As we delve deeper into December, late fall weather continues to dump snow on regions from the Pacific Northwest, across the Plains, and up the Eastern Seaboard. However, this weekend, forecasters are predicting that a major winter storm spanning approximately 1,200 miles will dump inches of snow on states from Michigan and Nebraska eastward to Ohio and Pennsylvania.
AccuWeather reports that the same winter storm that delayed travel out West earlier this week, and could potentially bring flooding to both the Mississippi and Tennessee Valleys, will drop several inches of snow across this 1,200-mile region. The storm is expected to “graze” cities like Chicago and Detroit and will stop short of blanketing New York City.
Per the news outlet, forecasters aren’t expecting anything like we saw in Buffalo, New York last month. Instead, just a few inches should accumulate in the aforementioned regions, though they encourage commuters to remain cautious while traveling on more heavily-populated interstates. More than likely, road conditions will become slick.
Still, while the winter storm is more than likely to impact multiple states, experts cannot predict where the bulk of accumulation will settle. That all depends on the storm’s track, in addition to how much cold air blows in from Canada and whether or not the Gulf of Mexico produces an area of high pressure to combat winter weather conditions.
Meteorologists Prepare Americans for Slick Road Conditions Throughout Winter Storm
While we likely won’t see more than a few inches of snow accumulation in most impacted areas across the U.S., meteorologists’ primary concern is road conditions.
AccuWeather Senior Meteorologist Adam Douty said, “Although temperatures may be close to or a little above freezing during the storm, it can snow hard enough for several hours and allow an accumulation on some roads.”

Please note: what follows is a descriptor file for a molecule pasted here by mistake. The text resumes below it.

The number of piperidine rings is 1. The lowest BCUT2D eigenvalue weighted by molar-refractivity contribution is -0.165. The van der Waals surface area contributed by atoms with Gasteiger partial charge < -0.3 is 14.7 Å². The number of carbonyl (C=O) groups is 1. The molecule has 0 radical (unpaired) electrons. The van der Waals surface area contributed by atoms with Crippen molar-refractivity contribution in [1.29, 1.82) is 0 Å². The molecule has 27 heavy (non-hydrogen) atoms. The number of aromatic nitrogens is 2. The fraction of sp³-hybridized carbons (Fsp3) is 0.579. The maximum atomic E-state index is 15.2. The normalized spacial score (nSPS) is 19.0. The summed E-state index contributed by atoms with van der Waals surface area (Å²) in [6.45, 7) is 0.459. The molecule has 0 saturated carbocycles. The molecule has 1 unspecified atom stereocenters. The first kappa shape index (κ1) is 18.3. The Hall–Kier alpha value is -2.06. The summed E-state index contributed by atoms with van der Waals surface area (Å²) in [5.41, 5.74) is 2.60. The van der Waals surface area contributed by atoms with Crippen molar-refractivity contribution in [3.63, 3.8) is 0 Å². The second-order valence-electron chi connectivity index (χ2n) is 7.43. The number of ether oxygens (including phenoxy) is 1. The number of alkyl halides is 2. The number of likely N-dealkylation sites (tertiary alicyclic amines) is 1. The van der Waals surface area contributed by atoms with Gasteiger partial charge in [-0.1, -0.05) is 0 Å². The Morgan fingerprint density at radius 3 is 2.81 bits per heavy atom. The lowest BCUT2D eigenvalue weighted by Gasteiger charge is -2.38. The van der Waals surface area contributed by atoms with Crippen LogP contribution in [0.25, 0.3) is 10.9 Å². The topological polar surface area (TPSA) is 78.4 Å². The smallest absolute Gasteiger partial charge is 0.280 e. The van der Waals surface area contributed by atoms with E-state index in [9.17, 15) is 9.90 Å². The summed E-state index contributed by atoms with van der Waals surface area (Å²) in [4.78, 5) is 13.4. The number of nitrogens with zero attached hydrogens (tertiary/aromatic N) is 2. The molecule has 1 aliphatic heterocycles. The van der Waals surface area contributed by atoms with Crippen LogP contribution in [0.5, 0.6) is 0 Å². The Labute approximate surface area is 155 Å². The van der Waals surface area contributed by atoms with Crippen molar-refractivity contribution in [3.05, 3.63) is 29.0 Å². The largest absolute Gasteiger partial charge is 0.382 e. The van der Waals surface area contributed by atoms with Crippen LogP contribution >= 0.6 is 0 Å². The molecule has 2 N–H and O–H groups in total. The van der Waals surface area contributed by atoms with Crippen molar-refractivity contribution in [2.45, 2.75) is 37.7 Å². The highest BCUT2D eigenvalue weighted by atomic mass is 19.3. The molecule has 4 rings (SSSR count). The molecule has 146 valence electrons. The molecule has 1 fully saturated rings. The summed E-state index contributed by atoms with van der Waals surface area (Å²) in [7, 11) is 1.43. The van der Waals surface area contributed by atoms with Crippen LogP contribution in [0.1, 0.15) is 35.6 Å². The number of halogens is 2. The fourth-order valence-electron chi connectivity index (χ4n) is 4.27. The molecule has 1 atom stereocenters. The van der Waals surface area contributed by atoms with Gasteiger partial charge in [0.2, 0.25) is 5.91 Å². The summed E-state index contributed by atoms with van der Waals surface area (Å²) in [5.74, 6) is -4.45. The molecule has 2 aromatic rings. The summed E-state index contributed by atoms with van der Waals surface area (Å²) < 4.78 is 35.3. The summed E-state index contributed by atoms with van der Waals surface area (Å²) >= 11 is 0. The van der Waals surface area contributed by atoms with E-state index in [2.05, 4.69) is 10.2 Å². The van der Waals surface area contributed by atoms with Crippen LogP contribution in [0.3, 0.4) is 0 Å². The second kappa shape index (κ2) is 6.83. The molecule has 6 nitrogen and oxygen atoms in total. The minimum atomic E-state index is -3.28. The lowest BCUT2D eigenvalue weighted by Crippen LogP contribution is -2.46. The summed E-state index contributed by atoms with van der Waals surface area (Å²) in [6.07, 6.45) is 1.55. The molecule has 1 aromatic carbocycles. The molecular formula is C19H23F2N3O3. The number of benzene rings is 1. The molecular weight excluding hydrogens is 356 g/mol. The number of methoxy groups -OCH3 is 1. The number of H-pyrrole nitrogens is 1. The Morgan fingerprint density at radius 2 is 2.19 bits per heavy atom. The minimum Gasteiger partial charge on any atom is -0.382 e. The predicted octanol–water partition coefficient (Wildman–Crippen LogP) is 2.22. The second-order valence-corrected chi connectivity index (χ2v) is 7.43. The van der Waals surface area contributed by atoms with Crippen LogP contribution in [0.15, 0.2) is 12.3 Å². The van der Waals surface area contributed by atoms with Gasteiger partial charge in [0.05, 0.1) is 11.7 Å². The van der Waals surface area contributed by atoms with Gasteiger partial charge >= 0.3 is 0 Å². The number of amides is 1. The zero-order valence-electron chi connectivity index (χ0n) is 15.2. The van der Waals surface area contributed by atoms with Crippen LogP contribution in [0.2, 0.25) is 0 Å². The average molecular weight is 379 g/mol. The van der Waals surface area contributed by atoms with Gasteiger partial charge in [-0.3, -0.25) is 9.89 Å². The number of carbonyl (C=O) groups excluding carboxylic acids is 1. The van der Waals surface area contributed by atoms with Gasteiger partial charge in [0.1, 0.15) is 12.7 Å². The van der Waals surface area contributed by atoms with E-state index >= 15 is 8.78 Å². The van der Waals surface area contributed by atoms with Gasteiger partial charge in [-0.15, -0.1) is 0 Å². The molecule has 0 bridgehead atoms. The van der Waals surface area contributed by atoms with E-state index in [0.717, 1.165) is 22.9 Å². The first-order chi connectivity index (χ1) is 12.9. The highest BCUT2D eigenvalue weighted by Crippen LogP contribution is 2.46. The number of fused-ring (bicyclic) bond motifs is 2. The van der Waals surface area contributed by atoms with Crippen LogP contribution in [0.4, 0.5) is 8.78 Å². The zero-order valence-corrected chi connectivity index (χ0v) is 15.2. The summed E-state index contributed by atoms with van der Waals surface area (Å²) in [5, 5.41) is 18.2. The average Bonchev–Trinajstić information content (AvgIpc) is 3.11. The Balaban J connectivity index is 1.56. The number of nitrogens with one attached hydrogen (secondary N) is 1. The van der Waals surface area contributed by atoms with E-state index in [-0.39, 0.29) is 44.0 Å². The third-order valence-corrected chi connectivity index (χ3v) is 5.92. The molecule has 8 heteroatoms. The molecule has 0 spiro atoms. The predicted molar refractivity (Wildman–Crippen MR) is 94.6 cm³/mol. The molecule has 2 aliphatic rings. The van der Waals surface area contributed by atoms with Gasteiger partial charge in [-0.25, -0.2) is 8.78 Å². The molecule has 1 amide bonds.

Experts believe the winter storm could impact interstates including 29, 35, 39, 80, 90, and 94, most prominently after dusk and before dawn during the heaviest precipitation. Where Central states are impacted, “the best chance for several inches of snow and the worst travel conditions appears to be during Thursday night and early Friday from eastern Nebraska and southeastern South Dakota to northern Iowa and southern Minnesota.”
As the winter weather moves eastward, it’s possible competing systems could impact the path of the approaching storm. Douty said, “A wedge of dry air may cut the storm’s moisture supply and a competing storm off the Atlantic coast may zap some strength from Friday night to Saturday.”
The meteorologist is likely referring to the subtropical winter storm, dubbed Owen, which is likely to hit land and wreak havoc along the Atlantic coast later in the week. As such, it’s possible the snowfall could stop short of Pennsylvania, instead bringing a wintry mix of weather to the north and central regions of the Keystone State. As such, experts are expecting more hazardous travel conditions. Affected interstates to the east include 76, 79, 80, 81, 86, 88, and 90.
Meanwhile, forecasters are predicting a series of large storms in the weeks leading up to Christmas.